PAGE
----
Preparation of High School Students
College courses prepare students for the changing workplace and are much more demanding than high school classes. To be successful when they get to college, students must prepare by taking rigorous courses throughout their schooling, especially in high school. The ACT test is one national-level measure of a student’s readiness for college. The graphs below show how Oklahoma high school students perform on the ACT and have generally improved since 2002.
ACT studies indicate that students who score 19 or higher are more likely to be successful in college than those who score below 19. As indicated below, a significant number of Oklahoma high school students are not prepared to be successful when they enter college.
- 68 percent of high school seniors are ready to be successful in college English.
- 32 percent of high school seniors are ready to be sucessful in college algebra.
- 24 percent of high school seniors are ready to be successful in college biology.
If entering high school students are not prepared to be successful in college, they must take remedial classes when they begin college. Remediation rates vary among research and regional universities and community colleges. For example, in 2003 (the most current data available), 13.2 percent of the first-year students at the two research universities required remediation as compared to 35.1 percent at the regional universities and 51.8 percent at the community colleges. Students who are required to take one or more remedial courses are less likely to graduate from college than those who do not require remedial courses.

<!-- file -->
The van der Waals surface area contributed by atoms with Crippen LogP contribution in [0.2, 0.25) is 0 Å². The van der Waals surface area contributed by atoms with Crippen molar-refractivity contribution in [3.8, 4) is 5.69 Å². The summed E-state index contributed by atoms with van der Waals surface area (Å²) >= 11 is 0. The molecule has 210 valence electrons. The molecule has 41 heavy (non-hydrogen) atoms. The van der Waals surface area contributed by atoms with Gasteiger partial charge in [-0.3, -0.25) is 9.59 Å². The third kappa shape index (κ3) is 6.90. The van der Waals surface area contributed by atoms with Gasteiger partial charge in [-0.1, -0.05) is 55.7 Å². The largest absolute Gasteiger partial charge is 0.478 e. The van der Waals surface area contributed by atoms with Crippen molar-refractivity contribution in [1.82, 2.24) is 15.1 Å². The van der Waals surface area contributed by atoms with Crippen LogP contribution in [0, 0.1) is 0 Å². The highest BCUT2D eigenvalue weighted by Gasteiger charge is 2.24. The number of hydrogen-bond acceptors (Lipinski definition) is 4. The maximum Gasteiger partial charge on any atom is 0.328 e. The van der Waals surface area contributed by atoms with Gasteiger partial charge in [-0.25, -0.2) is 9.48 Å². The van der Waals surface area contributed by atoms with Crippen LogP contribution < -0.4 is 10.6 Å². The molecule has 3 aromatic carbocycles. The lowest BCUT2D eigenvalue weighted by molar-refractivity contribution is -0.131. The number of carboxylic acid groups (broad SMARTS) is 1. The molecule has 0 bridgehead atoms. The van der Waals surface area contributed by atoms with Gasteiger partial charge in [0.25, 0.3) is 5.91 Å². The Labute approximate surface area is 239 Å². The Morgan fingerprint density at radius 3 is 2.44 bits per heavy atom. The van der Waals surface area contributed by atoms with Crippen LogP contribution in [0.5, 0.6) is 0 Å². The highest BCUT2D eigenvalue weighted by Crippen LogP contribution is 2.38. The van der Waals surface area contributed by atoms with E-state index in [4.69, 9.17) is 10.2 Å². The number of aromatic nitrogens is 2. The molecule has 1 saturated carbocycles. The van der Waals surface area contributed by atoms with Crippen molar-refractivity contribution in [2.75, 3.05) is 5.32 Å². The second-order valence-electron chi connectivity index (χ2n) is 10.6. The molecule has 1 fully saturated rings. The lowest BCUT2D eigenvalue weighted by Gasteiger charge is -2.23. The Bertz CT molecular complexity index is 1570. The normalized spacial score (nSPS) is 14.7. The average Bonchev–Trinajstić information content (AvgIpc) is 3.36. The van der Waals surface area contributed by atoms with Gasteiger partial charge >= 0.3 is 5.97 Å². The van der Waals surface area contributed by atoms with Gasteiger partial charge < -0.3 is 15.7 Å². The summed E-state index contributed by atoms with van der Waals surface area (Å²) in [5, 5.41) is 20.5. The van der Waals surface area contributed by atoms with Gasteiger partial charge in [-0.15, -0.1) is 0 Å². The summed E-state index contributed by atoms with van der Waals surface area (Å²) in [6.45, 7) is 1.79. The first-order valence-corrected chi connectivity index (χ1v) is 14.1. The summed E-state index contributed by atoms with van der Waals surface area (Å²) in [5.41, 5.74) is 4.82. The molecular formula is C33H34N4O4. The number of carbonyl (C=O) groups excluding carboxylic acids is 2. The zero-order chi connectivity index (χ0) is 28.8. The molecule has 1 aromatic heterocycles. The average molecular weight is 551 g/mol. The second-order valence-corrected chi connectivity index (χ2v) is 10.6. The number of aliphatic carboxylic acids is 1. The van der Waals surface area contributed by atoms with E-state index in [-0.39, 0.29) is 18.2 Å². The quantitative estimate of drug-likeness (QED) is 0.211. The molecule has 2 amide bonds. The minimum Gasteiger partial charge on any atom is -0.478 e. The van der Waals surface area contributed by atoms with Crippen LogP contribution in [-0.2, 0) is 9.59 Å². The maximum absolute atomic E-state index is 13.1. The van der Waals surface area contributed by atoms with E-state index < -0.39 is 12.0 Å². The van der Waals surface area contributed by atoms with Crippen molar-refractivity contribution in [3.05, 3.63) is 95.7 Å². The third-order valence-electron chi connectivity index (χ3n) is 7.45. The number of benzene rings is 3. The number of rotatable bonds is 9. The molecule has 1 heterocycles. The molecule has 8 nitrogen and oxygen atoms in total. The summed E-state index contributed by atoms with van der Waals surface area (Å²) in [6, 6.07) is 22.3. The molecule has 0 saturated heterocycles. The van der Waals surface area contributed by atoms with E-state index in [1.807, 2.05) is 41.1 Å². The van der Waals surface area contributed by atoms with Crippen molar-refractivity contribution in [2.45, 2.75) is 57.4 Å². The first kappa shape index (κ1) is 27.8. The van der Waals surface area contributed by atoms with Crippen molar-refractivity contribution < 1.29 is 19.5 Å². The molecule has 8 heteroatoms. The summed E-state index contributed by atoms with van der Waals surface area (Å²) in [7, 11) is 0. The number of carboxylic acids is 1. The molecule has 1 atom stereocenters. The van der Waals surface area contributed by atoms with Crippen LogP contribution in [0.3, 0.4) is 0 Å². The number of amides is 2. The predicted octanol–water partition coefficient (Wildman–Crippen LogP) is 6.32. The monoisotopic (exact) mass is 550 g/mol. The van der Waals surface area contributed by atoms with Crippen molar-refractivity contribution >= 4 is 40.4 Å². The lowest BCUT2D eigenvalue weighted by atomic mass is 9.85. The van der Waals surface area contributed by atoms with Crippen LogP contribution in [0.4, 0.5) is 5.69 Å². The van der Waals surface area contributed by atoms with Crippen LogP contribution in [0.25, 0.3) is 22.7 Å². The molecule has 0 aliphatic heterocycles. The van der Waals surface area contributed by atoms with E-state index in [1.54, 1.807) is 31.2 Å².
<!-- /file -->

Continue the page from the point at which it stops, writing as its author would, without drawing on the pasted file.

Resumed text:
The State Regents offer a number of very substantial programs to help students better prepare for college. Among the most significant of these statewide programs are:
- The Oklahoma Higher Learning Access Program (OHLAP), offering scholarships to qualifying students who complete the required high school curriculum.
- Gaining Early Awareness and Readiness for Undergraduate Programs (GEAR UP), offering scholarships and other encouragement toward college attendance.
- The Oklahoma Educational Planning and Assessment System (EPAS), assessing student performance in preparation for college.
The Oklahoma EPAS program operates across the state and is based on the ACT. Under the EPAS program, middle school and high school students take tests (assessments) in key academic areas that gauge their college readiness. The three assessment tools are the eighth-grade EXPLORE test, the 10th grade PLAN test and the ACT in the 11th or 12th grade. Participation in EPAS by school districts is voluntary, but participation rates have increased dramatically since the program began in 1994. Today, nearly 500 school districts and 85,000 eighth and 10th graders have participated (see graph below).
The State Regents’ EPAS, GEAR UP and OHLAP programs are all designed to help students become better prepared for college and to encourage and facilitate college admission and enrollment. With these programs in place, Oklahoma is realizing some successes. The percentage of high school students who potentially will need remediation in college decreased from 1996 to 2004 in English, reading and science. Math remediation increased slightly, however, despite a modest increase in math scores on the ACT during the last eight years. Math performance gains remain a high priority for State Regents’ student preparation efforts. National comparisons show that additional efforts need to be made, particularly in science and, to a lesser extent, reading.